Monday, May 18, 2009

Review: A Madness of Angels by Kate Griffin

Magic – it lies at the heart of the fantasy genre, the very definition for many. Often magic can do anything and equally often it has limits, but one thing that magic nearly invariably fails to do is evolve. The inspiration for magic is typically rooted in myth and legend resulting in a concept that feels stuck in distant past. It’s rare that a book truly shows magic evolve with the experience of the human species – A Madness of Angels by Kate Griffin is one such rarity (Book Depository, Powell’s Books, Indiebound).

In Griffin’s London magic has urbanized. The mythical last train is powerful magic, the electricity flowing through wires is powerful magic, the graffiti scrawled across walls is powerful magic, the litter thoughtlessly discarded is powerful magic, even the disclaimer written on an Underground ticket is powerful magic. Bikers travel magical routes through time and space, bag ladies and beggars are magical gods, and the phone lines possessed by blue electric angels. Sorcerers rise above other magic users to be become a thing of magic itself – magic is life – and urban sorcerers are the city of their magic.

The sorcerer Matthew Swift died by the hands of a magical creature of shadow wearing the face of his former mentor and benefactor, Mr. Bakker. A Madness of Angels carries the subtitle of Or, the Resurrection of Matthew Swift, giving away what comes next. The book opens with the bewildered Matthew Swift’s resurrection, the reader feeling every bit of the confusion of Swift. Once bearings are gained, what remains is a story of vengeance. Swift focuses on killing the shadow creature he names Hunger even as he knows that in reality he must kill his former master, Mr. Bakker.

The brilliance of A Madness of Angels is magic – the urban magic of London. Urban Fantasy has evolved of late into a new feeling genre, and while Griffin’s magic evolves, A Madness of Angels is classic Urban Fantasy. The mood is reminiscent of Gaiman and Mièville with a magical feel closer to de Lint – and the result is splendid. The unique-feel of Griffin’s magical view of London permeates the book and is enough all on its own to make A Madness of Angels a great success – of course there is more.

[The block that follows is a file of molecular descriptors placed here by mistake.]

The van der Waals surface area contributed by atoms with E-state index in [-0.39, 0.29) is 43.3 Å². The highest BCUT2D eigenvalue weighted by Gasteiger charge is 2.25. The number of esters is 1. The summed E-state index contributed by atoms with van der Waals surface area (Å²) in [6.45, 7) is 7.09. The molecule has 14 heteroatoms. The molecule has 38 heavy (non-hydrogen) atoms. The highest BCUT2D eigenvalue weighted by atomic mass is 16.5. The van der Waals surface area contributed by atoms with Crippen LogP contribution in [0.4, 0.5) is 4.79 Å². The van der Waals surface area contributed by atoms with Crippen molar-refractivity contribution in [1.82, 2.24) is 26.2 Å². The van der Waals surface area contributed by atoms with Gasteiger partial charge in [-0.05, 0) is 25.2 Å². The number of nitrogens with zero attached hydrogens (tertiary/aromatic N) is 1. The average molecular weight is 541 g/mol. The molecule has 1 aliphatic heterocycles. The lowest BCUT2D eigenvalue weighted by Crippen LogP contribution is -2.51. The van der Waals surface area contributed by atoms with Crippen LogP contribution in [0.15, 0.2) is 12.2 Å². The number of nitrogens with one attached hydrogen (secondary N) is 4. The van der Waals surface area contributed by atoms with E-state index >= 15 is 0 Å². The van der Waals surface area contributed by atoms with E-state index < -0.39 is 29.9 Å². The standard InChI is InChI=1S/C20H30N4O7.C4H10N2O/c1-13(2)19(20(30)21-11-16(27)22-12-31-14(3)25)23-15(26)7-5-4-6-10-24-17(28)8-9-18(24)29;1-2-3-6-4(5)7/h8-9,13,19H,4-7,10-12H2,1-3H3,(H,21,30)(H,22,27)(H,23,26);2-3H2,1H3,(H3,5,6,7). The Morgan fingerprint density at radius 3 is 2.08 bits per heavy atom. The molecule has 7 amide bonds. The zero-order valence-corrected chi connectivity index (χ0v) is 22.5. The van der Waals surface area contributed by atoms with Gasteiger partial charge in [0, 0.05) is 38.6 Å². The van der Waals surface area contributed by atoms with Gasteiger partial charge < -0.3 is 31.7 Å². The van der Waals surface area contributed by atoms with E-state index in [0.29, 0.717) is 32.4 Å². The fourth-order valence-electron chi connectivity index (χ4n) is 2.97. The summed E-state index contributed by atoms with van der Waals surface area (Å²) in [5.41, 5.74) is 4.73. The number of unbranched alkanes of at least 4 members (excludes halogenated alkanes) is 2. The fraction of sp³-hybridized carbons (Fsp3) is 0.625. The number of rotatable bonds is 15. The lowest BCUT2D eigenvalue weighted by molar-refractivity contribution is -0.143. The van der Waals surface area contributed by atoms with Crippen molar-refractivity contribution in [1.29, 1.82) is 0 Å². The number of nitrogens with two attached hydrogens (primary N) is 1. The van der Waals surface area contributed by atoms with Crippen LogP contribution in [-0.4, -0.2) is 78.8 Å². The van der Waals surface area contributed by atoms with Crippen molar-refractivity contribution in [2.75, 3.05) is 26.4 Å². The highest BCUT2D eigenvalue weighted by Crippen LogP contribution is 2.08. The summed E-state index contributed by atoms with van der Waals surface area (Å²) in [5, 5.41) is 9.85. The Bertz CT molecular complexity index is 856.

Madness plays an important role throughout the story while somehow not taking it all over. Swift and Bakker become a yin and yang of madness – one a madness of multiplication and the other of division. Both suffer confusion along with moments of intense fear and great confidence. With the entire story told through Swift’s first person view point, it’s this madness that allows Griffin to carry a sense of mystery through the book, hiding information from the reader that Swift knows but won’t necessarily admit.

A Madness of Angels suffers from a few weaknesses that are largely overshadowed by the simple magic of her writing. Griffin is new to adult fiction and like Mièville’s early work, at times Griffin over-writes her vision of London and its magic, particularly early in the novel. In terms of characterization for all but Swift, Griffin lays a good foundation and seems to leave off the finishing touches that bring a character fully to life. It’s a wonderful journey that we see, and as often happens, the ending suffers in comparison. Griffin’s desire to hold back key information until the end does maintain a mystery, but it doesn’t quite make sense at the end – particularly with its abruptness. But, as I hinted above, the magic of Griffin’s London dominates, washing out the weaknesses, with a promise of Griffin’s future improvement as an author.

Kate Griffin has written books for younger audiences since her early teens, starting even younger than the infamous Christopher Paolini. Now in her early 20s, A Madness of Angel is her first effort aimed at the adult market – and it’s a great start. The dark, magical atmosphere of Griffin’s London saturates everything, making it wonder to read and A Madness of Angels a book that I enjoyed a lot. 7.5-8/10

Related Posts: Inteview with Kate Griffin, Review of The Midnight Mayor


SQT said...

I just got this one not too long ago and I'm looking forward to getting into it. Great review.

RedEyedGhost said...

Great review. The book sounds very interesting, and I'll have to pick it up.

Hagelrat said...

I really enjoyed this one and am looking forward to more of them.

ediFanoB said...

Wonderful review. I will by it next month.

And for all who loved it the next book The Midnight Mayor will be released in September 2009 (paperback).


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